Travel Blog-Day 5
This is a blog about my 36-day trip through Nepal, India, and a little bit of China. I’ll make one post daily until it’s all finished.
Day 5: Birganj-Raxual-Patna
My day from HELL!!! Today was honestly one of the worst days of my life. On the bus to Birganj this guy says he’ll help me get though the border. I say, thanks. When we get to Birganj it’s 4:30am, the guy wants to walk to his house, which is about 2km to get his motorcycle to take me through the border. He doesn’t want to get a cycle rickshaw. I tell him I can’t carry my pack that far as tired as I am and that I’ll pay for the rickshaw. He’s unhappy, but says OK. We get to an intersection, he tells the rickshaw driver to stop. Tells me to wait for about 15 minutes and he’ll come back with his bike. Well, he does come back in exactly 15 minutes. I get on the back of his motorcycle with my backpack on and my smaller backpack between him and myself. We get to the border and he just keeps going. He tells me I don’t have to go through customs or get my visa stamped, no one ever does. We get to the Indian side, which is about 2 km further. It’s closed and doesn’t open until 6am. It’s about 5am now. I tell him I HAVE to go back to the Nepali border station to get my visa stamped. He argues with me that I don’t have to. I ask him to PLEASE take me back. Finally he agrees. We get there and the Nepali border guard is yelling at him, telling him (in English) that I have to get my visa stamped and that he potentially put me into serious trouble. He said he was yelling for us to stop, but the guy just ignored him. The motorcycle kid is now embarrassed and just leaves. I go through Nepali custom, no problem. I get a cycle rickshaw back to the Indian side. It is about 5:30am. A sign on the door says the custom station is supposed to open at 6am. 6 rolls around, no ones there. 6:30, no one. 7:00, again no one. In the mean time across the square, the top of the electrical pole lights on fire. After about a minute it really looked like it was going to blow up. People are running as fast as they can for the Nepali side. I figured I was far enough away that even if it blew up, I was in no danger, so I stood there. I wanted to see what would happen. It finally just sputtered out. A cycle rickshaw wallah comes up and tells me he’ll go get the customs agent if I use him to get to the bus station. I say OK. He goes and gets the agent. I had seen this guy walk by before. He says he didn’t open because there’s no electricity. Well, there isn’t any now also, but he stamps my passport.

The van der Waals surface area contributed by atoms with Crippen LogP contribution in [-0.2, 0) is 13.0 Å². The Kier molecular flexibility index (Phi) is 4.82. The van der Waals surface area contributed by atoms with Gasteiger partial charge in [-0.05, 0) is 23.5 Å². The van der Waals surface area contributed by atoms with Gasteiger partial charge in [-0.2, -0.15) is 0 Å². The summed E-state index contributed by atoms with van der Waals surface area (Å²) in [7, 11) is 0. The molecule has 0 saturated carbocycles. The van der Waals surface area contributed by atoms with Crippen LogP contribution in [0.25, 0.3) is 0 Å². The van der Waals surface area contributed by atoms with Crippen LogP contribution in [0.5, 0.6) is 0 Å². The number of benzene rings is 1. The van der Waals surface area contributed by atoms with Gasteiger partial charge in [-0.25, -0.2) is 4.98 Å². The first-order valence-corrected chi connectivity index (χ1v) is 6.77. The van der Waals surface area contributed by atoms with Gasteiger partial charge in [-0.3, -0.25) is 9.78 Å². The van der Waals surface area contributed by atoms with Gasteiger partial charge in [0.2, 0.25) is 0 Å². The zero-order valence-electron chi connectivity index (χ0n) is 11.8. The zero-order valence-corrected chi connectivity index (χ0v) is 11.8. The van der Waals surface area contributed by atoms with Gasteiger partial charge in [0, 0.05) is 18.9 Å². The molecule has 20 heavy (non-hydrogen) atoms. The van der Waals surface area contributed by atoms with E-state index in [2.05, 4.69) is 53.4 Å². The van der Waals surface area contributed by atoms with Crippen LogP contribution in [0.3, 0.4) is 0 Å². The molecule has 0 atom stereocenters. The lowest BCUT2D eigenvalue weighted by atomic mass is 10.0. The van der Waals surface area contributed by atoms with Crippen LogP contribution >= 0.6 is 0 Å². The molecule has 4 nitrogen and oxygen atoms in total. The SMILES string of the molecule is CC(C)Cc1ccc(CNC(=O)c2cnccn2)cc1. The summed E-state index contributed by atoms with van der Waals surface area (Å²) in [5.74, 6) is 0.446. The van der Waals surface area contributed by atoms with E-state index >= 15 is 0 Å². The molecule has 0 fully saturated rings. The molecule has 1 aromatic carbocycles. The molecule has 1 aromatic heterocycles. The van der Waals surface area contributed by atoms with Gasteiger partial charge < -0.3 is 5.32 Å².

The rickshaw wallah takes me to the bus station, where two guys from Angola are trying to decide how to get to Delhi. I change money with a very bad rate, and get on a bus. It is now about 9:00.
No one can tell me how long it will take to get to Patna. One person says 6 hours another says 10. The bus turns out to have no shock absorbers and no suspension. Roads in Bihar state are some of the worst in the world. It took 10 hours to go 220 kilometers. I actually flew out of my seat at least three times during the trip. It was hot as hell. About 20 kilometers outside of Patna, the gearshift breaks on the bus. We can’t go more than 5km per hour. I figure I have now entered the Twilight Zone and am in my own personal hell.
On the bus, I look through my Lonely Planet guidebook. I want to pamper myself in Patna, since it’s been such a horrible day. I find a mid-range hotel that sounds decent. A guy I met on the bus calls the hotel for me to reserve a room. I get to Patna, get an auto rickshaw. At the main crossroad, there is a group of Shaivites doing a puja to Shiva in the middle of the road. All traffic has stopped and there’s a huge traffic jam. The day is obviously disintegrating even further. I get to the hotel, the room isn’t ready. I’m told to fill out some forms and the room will be ready in an hour. After an hour, I finally get to the room. This mid-range room, which is about $25, the most I’ve ever paid in India for a room is also the worst room I’ve ever had anywhere I’ve ever been. The room stinks, the sheets are dirty, the carpet is wet, there’s garbage from the previous guest on the table. The hotel has a restaurant. I haven’t eaten all day, nothing at all. I go to the restaurant. Everyone just stares at me as if they’ve never seen a foreigner. I ask for a menu. The waiter just stares. I wait 15 minutes and go back to my room. I am so tired, I simply go to sleep.